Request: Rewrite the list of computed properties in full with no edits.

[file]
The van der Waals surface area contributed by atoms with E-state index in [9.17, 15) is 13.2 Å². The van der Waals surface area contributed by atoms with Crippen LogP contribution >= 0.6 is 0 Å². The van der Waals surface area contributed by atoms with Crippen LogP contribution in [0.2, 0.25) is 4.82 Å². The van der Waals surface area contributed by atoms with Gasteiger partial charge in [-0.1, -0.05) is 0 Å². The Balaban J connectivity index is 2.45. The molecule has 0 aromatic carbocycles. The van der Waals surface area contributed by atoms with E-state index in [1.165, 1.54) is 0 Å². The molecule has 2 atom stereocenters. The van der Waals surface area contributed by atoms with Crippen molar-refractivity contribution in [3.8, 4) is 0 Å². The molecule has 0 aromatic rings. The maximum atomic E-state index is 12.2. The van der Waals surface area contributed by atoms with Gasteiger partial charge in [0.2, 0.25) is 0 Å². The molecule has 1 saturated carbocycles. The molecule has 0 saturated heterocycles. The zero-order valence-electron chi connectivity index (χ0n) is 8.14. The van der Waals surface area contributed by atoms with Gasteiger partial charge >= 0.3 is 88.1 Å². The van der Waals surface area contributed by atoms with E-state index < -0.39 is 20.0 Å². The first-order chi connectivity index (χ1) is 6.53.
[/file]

The van der Waals surface area contributed by atoms with E-state index in [9.17, 15) is 13.2 Å². The van der Waals surface area contributed by atoms with Crippen LogP contribution >= 0.6 is 0 Å². The van der Waals surface area contributed by atoms with Crippen LogP contribution in [0.2, 0.25) is 4.82 Å². The van der Waals surface area contributed by atoms with Gasteiger partial charge in [-0.1, -0.05) is 0 Å². The Balaban J connectivity index is 2.45. The molecule has 0 aromatic carbocycles. The van der Waals surface area contributed by atoms with E-state index in [1.165, 1.54) is 0 Å². The molecule has 2 atom stereocenters. The van der Waals surface area contributed by atoms with Crippen molar-refractivity contribution in [3.8, 4) is 0 Å². The molecule has 0 aromatic rings. The maximum atomic E-state index is 12.2. The van der Waals surface area contributed by atoms with Gasteiger partial charge in [0.2, 0.25) is 0 Å². The molecule has 1 saturated carbocycles. The molecule has 0 saturated heterocycles. The zero-order valence-electron chi connectivity index (χ0n) is 8.14. The van der Waals surface area contributed by atoms with Gasteiger partial charge >= 0.3 is 88.1 Å². The van der Waals surface area contributed by atoms with E-state index < -0.39 is 20.0 Å². The first-order chi connectivity index (χ1) is 6.53.